Friday, July 10, 2015

My Week with Interpretation - Independence NHP

This week I have been working with the interpretation division at Independence. It has been an interesting experience in one of the divisions I knew the least about going in.  I shadowed both a ranger, David Albert, and a guide, Jane Storsteen, earlier in the week. Interp. Rangers handle the tours of the various buildings while the Guides deal with more individual interactions with the visitors. I was surprised by how much and how often they moved throughout the day. Both guides and Rangers changed stations very often, usually only spending about 30-45 minutes at each location. This led me to every significant building in the park as I attended tours and helped with guiding visitors through the exhibits. 

I also got to see the printing press demonstration that is done every day in the print shop in Franklin court. The rangers use historically accurate equipment and presses to print out reproductions of different documents, including the Declaration of Independence and the Constitution. After the plates are inked and the paper (made of the same cotton-based material as our money) is pressed, the document is hung from the ceiling to dry. At Ben Franklin's print shop the same type of presses were used to press a document every 20 seconds, something that would have been a sight to see if my visit was any indication (the average time for the rangers, in no rush obviously, was about 4 minutes). The press is a good way to show a historical object being used as it would have been and it makes for a fun exhibit.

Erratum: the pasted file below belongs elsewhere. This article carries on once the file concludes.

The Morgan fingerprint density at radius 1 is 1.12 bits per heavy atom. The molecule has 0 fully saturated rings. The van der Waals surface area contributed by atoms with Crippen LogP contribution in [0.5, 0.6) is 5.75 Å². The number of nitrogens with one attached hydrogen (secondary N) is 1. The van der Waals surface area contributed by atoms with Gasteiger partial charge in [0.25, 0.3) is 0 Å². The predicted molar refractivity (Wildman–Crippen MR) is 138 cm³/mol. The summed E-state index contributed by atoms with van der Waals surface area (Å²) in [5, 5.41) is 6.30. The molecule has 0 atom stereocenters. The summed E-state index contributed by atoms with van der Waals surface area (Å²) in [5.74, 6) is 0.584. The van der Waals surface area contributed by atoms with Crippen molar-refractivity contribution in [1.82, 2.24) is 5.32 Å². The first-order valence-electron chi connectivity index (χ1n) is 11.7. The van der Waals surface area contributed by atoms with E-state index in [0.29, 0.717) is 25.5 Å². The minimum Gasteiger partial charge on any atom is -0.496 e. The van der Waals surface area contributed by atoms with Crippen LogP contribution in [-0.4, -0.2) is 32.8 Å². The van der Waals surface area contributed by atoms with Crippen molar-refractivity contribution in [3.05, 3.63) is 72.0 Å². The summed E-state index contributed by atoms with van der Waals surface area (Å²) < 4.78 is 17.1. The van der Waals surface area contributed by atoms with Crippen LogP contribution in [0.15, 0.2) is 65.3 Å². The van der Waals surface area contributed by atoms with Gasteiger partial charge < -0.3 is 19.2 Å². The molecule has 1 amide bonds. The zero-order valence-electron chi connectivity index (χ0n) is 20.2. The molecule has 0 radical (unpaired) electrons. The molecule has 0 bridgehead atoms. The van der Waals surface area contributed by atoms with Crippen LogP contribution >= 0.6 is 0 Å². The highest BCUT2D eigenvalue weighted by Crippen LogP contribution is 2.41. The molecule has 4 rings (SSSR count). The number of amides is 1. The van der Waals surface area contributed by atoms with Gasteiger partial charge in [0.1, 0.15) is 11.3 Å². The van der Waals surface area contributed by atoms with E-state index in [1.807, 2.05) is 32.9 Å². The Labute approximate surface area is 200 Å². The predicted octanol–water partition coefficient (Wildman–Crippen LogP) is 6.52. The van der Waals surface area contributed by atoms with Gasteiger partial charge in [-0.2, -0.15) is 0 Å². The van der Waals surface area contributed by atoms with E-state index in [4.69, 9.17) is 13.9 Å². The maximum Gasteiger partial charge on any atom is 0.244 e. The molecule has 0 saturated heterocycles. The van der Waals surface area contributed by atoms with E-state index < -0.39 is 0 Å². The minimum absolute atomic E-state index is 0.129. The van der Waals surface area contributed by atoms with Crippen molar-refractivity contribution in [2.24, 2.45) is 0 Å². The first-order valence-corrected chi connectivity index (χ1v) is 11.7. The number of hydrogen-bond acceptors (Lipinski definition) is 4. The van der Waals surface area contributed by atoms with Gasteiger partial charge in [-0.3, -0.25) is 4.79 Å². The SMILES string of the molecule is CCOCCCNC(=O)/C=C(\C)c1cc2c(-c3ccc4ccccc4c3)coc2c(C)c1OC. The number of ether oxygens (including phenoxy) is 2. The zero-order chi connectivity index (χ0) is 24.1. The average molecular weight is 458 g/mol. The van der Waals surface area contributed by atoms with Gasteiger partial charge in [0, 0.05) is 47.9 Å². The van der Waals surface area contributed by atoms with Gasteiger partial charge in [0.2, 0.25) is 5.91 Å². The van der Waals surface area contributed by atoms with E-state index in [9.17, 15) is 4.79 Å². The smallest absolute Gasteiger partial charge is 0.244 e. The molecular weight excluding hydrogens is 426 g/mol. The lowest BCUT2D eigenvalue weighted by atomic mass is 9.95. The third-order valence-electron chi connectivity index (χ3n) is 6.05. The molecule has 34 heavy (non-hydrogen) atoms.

Another event I was lucky enough to attend was a ceremonial reading of the Declaration of Independence on the 239th anniversary of its first presentation to the public on July 8th, 1976.

The reading, which happens every year, was attended by a large crowd and declarations were handed out so the audience could follow along. Following a brief introduction speech, the declaration was read in its entirety, complete with screams from both sides of the revolution delivered by park employees in costume and the occasional eager guest. At the end of the reading the presenter held his copy up to
enthusiastic applause and cheers. It was very cool to see the Declaration being read in front of a crowd and the park did a good job of establishing the atmosphere to really convey the weight of what was happening. It was a wonderful way to round out the 4th of July experience on the park.  

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